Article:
Monday, February 29, 2016

Happy Beaver Earth Day Craft for Kids

Beaver Lacing Craft for Earth Day

We talked about rivers and lakes, learned about beavers, and had fun lacing with yarn while counting up 1 to 25 and down 25 to 1. These activities were inspired by the book "Beaver Is Lost" by Elisha Cooper. Dot-to-dot lacing is fun!

Ponds, Lakes, and Rivers is the theme for February at Poppins Book Nook. You can find our previous Poppins Book Nook activities here: A Trip to Paris, France with Diva and Flea. French Dog Outfit Pattern.

Beaver Is Lost

"Beaver Is Lost" by Elisha Cooper is our book of the month. This wordless book with beautiful watercolor and pencil illustrations has won New York Times Best Illustrated Children's Book award. The scary adventures of the lost beaver motivate to retell his story for the Earth Day!

Amazon affiliate link: Beaver Is Lost

Beaver Earth Day Craft

We used 2 copies of the beaver Earth Day coloring page printed on brown construction paper, found here: Earth Day Coloring Pages from Pastiche Family Portal. Pictured above, beaver's head and body is cut out from the first page; beaver's paws with additional inch are cut out from the second page. The tail is drawn free hand.

For this craft we used:
  • a hole punch,
  • a black marker for the numbers, a red marker to circle the holes for attaching paws and a tail,
  • oil pastels for coloring,
  • brown yarn, the tip is wrapped in tape for the ease of lacing.

To make the holes on paws and a tail, place these parts under the body and mark the spots.

The order of lacing was market with numbers 1 to 25:
numbers 1-8 are around the head for lacing making loops around the edge,
numbers 9-11 are placed on both sides of the body for lacing dot-to-dot across the body,
numbers 12-14 are on the left leg for lacing making loops around the edge,
numbers 15-22 are placed on both sides of the body for lacing dot-to-dot across the body,
numbers 23-25 are on the right leg for lacing making loops around the edge,
numbers 9, 11, 15, 22, 16, 20 are circled in red to mark the holes for attaching paws and a tail.

Our beaver can stand on its own and say "Hello" (the upper paws are movable). We laced him counting from 1 to 25, then went the opposite direction - counting down from 25 to 1, finished by lacing making loops around the edge around his body.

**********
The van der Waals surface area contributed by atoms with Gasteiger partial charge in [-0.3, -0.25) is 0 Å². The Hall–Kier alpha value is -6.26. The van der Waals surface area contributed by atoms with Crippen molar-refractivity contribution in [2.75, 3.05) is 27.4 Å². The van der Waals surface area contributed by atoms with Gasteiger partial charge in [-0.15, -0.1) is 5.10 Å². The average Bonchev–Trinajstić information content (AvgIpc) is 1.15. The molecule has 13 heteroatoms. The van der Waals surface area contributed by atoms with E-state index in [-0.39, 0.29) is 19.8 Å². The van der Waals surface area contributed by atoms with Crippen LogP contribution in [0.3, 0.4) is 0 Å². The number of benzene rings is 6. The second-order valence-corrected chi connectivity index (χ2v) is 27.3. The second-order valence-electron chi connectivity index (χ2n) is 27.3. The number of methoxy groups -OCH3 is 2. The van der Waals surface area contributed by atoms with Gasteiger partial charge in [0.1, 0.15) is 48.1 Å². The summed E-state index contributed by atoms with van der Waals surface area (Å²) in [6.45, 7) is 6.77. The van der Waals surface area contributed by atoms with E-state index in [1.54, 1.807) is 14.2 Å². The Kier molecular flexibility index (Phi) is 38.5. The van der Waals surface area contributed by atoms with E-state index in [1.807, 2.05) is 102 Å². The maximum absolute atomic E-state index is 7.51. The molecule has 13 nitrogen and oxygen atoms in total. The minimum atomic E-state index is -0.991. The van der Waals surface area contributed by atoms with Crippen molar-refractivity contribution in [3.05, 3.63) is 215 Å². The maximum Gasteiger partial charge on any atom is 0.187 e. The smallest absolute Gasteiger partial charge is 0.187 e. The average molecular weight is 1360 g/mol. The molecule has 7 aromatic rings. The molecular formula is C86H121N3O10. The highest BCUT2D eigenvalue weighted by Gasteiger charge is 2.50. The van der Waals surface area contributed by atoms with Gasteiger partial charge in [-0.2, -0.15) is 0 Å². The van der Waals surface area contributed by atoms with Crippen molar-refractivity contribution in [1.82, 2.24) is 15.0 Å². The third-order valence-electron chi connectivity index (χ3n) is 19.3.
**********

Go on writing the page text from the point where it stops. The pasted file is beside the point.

Some interesting facts about beavers:

  1. New words: dam, canal, lodge.
  2. Beavers are the second larges rodents in the world: adult capybara can weigh up to 200 lb, adult beaver up to 60 lb.
  3. Beavers cut trees with their front teeth for food and for building. The broad scaly tail makes a beaver a great swimmer and can make loud slapping sounds to scare away the predators and warn beaver's family of a danger.
  4. Beavers are herbivores, nocturnal, and don't hibernate.
  5. Beavers' dams change and create ecosystems in many ways.


Ponds, Lakes, and Rivers Is the Theme for January at Poppins Book Nook

It's time for the Poppins Book Nook - a book club that goes live on the last Monday of each months.
You can find our previous Poppins Book Nook books and activities here:

Ponds, Lakes, and Rivers book fun below!

Nature Walk along the River from Growing in God's Grace. "Water Dance" by Thomas Locker.

Frog, Turtle, and Fish Units from Chestnut Grove Academy. Favorite picture books about ponds.

Roll a Pond Math Games from 3 Dinosaurs. "Jump, Frog, Jump!" by Robert Kalan.

Nature Walk to the Pond. Birds. from SAHM I Am. "One Duck Stuck: A Mucky Counting Book" by  Phyllis Root.

Swimming Turtles Discovery Bottle from Sunny Day Family. "Turtle Splash: Countdown at the Pond" by Cathryn Falwell.

More Ideas from My Bright Firefly

(Click on the picture below to enlarge it.)

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